On May 13, 2005, Rakesh Sharma, a well-known filmmaker from India, was harrassed and intimidated by the NYPD, while trying to film in a public space. We suspect that the main reason for this intimidation was racially motivated. Mr. Sharma was in NYC legally, and was not breaking any law. We demand an investigation and prompt action.
To :Mayor Michael R Bloomberg (FAX : (212) 788-2460)
Cc : 1. Sh. Natwar Singh, Minister for External Affairs, Government of India (email@example.com)
3.The United States Department of Justice : Civil Rights Division ( Fax : 202-514-0212
4. Senator Hillary Clinton, New York (Senator_Clinton@clinton.senate.gov)
Dear Sir (s)
We are shocked to hear about the intimidation and harassment faced by the well-known Indian film-maker Rakesh Sharma in New York on May 13, 2005. NYPD personnel ‘detained and interrogated’ him for 3 hours and subjected him to verbal and physical abuse. The details of the incident can be found in the formal complaint filed by him on May 16, 2005 with The Civilian Complaint Review Board, New York. (http://rakeshfilm.com/NYPD/index.htm).
Mr. Rakesh Sharma has been traveling in several countries including USA to screen his film – Final Solution (http://www.rakeshfilm.com/finalsolution.htm). The film has been screened at over 60 international film festivals and has won over a dozen awards. On May 12, 2005, he was invited to present his film in New York at a screening co-organized by Columbia University and New School. As is clear from the sequence of events, the next day, Mr. Sharma was taking street shots of traffic in Manhattan, less than a block away from his hotel, when an NYPD detective accosted him. Even though Mr. Sharma answered each query, produced his identification papers and offered to put the detective in touch with his hosts in New York, he had to face hostile questioning, threats and public humiliation. The detective confiscated his passport, physically pushed him, snatched his camera and among other things said to him: “We know how to deal with you guys, asshole”, clearly a racist remark. Though Mr. Sharma was not formally arrested, he was not free to leave, not allowed to make any phone calls and was ‘interrogated’ by 2 more sets of officers. Finally, detectives of the ‘cold case squad’ at the 17th precinct illegally previewed the footage shot by him even after his identity had firmly and formally been established.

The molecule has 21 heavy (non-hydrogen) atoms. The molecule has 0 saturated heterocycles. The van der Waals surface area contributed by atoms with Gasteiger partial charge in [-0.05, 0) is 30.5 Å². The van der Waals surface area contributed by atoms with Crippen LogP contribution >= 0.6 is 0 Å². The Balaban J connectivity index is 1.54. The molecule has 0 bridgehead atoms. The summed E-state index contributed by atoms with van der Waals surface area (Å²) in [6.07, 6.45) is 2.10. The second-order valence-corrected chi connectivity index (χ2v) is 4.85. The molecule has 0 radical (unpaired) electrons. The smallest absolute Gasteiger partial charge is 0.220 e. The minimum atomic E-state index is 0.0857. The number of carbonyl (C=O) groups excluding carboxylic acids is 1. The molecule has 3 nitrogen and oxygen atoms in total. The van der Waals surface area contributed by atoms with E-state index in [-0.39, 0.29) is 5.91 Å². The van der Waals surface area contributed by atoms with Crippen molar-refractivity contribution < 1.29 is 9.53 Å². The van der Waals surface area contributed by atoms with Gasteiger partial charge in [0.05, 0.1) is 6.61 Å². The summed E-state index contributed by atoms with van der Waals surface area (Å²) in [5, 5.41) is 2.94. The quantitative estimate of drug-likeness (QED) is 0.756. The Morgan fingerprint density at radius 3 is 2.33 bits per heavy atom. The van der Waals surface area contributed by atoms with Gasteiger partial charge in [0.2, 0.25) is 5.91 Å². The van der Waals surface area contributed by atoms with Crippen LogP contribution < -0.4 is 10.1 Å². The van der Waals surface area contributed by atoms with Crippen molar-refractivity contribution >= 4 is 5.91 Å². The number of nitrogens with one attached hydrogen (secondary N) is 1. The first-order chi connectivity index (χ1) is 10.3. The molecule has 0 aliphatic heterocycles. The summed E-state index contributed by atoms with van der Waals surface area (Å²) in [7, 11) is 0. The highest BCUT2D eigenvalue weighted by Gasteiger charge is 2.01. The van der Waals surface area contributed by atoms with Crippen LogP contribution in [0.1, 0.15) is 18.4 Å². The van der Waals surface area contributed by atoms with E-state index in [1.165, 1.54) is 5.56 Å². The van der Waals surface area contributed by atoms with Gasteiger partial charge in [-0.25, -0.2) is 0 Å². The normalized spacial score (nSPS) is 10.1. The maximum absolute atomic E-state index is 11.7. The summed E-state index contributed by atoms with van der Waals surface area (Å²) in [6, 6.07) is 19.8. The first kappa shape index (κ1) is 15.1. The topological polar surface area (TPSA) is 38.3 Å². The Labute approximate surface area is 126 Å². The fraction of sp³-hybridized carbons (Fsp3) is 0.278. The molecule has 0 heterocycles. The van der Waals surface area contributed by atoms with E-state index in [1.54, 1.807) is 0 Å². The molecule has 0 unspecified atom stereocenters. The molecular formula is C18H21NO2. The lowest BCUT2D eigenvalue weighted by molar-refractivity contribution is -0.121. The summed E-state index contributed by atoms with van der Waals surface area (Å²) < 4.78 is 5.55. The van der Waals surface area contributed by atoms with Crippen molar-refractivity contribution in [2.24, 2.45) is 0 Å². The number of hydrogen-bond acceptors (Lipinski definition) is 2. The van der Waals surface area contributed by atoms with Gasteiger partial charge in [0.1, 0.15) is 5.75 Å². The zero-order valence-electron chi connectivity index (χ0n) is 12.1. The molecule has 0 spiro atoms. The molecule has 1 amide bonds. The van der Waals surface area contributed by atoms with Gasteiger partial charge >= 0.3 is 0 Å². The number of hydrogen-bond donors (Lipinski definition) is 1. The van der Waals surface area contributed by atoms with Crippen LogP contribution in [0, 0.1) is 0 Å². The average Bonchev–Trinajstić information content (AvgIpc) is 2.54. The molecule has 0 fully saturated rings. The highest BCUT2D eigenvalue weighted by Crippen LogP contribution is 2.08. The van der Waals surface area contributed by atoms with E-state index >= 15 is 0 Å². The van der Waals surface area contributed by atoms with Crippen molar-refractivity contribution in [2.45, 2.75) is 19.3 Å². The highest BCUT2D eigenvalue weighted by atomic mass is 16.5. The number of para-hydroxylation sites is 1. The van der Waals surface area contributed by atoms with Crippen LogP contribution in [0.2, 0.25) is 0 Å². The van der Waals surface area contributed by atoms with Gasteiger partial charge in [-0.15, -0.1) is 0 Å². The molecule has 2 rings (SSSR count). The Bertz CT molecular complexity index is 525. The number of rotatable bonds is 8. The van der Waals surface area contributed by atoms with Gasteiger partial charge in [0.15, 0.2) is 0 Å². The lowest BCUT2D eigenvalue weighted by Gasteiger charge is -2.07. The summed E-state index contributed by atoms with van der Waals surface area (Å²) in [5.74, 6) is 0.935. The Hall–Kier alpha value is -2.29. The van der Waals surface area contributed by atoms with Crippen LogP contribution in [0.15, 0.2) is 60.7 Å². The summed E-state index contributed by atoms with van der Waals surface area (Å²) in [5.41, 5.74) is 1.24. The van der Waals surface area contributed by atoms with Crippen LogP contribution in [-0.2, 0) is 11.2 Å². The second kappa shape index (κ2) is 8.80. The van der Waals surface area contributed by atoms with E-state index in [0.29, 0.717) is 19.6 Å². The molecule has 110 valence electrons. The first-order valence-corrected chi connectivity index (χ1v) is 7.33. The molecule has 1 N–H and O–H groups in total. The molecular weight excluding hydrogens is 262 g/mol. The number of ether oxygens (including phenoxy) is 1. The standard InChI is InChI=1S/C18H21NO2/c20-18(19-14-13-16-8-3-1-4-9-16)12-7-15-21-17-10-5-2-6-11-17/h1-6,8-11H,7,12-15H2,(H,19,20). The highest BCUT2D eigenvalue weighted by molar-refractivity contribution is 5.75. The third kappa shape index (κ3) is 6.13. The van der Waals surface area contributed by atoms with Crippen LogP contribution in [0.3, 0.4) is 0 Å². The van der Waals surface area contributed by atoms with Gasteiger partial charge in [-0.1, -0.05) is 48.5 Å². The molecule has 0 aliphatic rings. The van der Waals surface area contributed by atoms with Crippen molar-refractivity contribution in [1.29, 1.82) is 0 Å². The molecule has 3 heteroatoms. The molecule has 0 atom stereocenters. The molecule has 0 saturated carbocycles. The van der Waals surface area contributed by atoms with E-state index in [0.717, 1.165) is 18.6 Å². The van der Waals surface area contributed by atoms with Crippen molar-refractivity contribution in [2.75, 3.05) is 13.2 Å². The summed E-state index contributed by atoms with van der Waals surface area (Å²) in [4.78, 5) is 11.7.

We would like to register a strong protest against the NYPD and urge you to immediately conduct an enquiry into the episode. We find the ethic of interrogation adopted by the NYPD to be violent, insidious and oppressive. We feel that the NYPD not just violated several of Mr. Sharma’s rights but may possibly have indulged in racial profiling. According to Mr. Sharma – “ Perhaps I was accosted and interrogated because of my brown skin, my beard and the fact that I had a camera”. We urge the United States Department of Justice through its Civil Rights Division to respond, especially in view of its “Initiative to Combat Post-9/11 Discriminatory Backlash”.
Mayor Bloomberg, we urge you to take immediate punitive action against officers responsible for the incident. We hope that a formal apology will be tendered to Mr. Sharma and due compensation will be offered to him for the mental and physical distress suffered by him. May we also urge you to take formal steps to ensure that visitors to New York City are not subjected to such harassment and intimidation by NYPD in the future.
We would like directives to be issued to law enforcement agencies to put an immediate stop to the practice of racial profiling. We oppose and resist the perpetuation of newer and more grotesque forms of violence by state agencies in the name of national security and protest strongly against the consequent violation of peoples’ civil liberties and legal rights. May we suggest that such actions are not just an assault on the US Constitution but on the very concepts of liberty and freedom of expression.
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